Federal judge denies county’s motion to dismiss Nativity case


The legal case to decide whether a Nativity scene can be placed on the Jackson County Courthouse lawn during the holidays will move forward after a federal judge denied the county’s motion to dismiss it.

U.S. District Judge Tanya Walton Pratt denied the county’s motion to dismiss the case Monday.

The county argued its display included both secular and religious items, making it permissible in the wake of a lawsuit filed by county resident Rebecca Woodring in December 2018 in the U.S. District Court Southern District of Indiana.

Woodring sought a preliminary injunction prohibiting the county from displaying the Nativity scene at the courthouse. She is represented by the American Civil Liberties Union of Indiana.

Florida-based Liberty Counsel represents the county.

After a Dec. 13 complaint filed on behalf of an unnamed individual by Madison, Wisconsin-based Freedom From Religion Foundation, the county moved secular symbols, including a Santa Claus and carolers, closer to the Nativity.

Pratt wrote in her order that the court had not been persuaded that the Nativity scene had been altered with enough non-religious elements to comply with the First Amendment’s Establishment Clause.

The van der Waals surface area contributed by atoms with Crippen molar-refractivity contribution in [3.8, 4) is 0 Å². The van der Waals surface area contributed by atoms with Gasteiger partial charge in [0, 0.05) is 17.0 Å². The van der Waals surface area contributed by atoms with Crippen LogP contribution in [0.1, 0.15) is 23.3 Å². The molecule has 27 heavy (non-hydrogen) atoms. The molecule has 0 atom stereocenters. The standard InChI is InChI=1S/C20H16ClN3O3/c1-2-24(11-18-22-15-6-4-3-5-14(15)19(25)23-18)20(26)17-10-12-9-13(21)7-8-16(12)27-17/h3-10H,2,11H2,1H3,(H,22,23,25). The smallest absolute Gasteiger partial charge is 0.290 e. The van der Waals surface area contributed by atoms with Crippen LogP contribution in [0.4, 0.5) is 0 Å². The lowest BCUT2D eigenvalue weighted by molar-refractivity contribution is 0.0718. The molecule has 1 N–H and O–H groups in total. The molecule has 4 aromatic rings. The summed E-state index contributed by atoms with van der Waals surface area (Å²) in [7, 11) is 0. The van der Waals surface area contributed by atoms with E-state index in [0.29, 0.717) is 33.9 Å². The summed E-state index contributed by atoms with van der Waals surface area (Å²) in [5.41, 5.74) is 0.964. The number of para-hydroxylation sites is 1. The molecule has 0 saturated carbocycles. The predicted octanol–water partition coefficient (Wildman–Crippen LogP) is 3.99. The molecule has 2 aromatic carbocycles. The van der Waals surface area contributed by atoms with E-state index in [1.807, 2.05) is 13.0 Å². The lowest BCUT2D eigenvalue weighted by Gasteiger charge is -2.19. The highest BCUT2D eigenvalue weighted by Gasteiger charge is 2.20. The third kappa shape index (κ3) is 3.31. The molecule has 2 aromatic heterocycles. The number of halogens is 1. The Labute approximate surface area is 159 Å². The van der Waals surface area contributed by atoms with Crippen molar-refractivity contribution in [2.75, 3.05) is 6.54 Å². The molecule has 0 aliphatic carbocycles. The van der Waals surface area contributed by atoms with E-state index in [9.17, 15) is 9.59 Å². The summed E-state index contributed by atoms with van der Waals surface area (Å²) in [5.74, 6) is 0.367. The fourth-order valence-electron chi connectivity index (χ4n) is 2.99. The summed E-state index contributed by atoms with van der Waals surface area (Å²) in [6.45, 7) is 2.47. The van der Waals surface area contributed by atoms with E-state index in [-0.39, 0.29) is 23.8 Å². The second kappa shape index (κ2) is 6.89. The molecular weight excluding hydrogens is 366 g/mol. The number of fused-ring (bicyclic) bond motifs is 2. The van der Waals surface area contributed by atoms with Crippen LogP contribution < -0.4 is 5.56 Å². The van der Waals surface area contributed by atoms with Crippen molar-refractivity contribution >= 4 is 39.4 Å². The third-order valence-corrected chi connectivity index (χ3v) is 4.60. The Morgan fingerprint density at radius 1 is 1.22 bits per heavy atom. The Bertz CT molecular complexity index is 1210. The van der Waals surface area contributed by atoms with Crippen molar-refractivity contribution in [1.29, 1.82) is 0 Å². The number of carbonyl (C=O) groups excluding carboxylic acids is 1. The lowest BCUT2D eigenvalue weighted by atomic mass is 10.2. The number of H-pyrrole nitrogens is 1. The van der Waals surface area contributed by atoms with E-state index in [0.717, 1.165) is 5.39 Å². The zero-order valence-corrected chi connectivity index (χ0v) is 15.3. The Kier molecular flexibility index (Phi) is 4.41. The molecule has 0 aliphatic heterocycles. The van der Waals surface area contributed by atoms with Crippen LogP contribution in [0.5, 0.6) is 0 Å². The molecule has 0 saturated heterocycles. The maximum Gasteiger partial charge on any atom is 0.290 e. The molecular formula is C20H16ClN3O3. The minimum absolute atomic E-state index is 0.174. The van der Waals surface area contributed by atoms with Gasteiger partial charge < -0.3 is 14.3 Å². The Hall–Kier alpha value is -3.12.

The clause, held in case law, allows the practice that if something has violated the Establishment Clause in the past, it can become constitutional if it adds enough secular elements or elements of other religions, Pratt wrote.

"At this stage of the proceedings, it appears both that the government in Jackson County is endorsing a religion — Christianity — and that it lacks a secular purpose for erecting the Nativity scene," she wrote.

Pratt wrote in court documents that a "reasonable observer" would be given the impression the government is endorsing a religion because it is on a courthouse lawn and that it historically has included only a Nativity scene.

The county contended the display included one religious symbol — the Nativity scene — and two secular symbols because of the Santa Claus and carolers.

Walton wrote that that accounting was "suspect" and the court is "less concerned with the raw number of symbols than it is with the actual appearance of the display, in which the crèche seems to be much larger than the secular symbols."

The decision comes after the county sent a letter in July to the Brownstown Lions Club and suggested that if there is a Christmas display on the courthouse lawn this year, it should include the changes made in December 2018.

Those changes were to move other lit decorations, considered non-religious items, closer to the Nativity scene. Those decorations included a Santa Claus, reindeer, a sleigh, carolers and more.

"It shall contain at least as many and as large non-religious items as were displayed in 2018 and prior," commissioners wrote.

Commissioners stated in the letter those changes were to be permanent and decorations should be placed so "that all items can be seen in one field of view when looking at the front of the courthouse without having to scan left or right."

No posts to display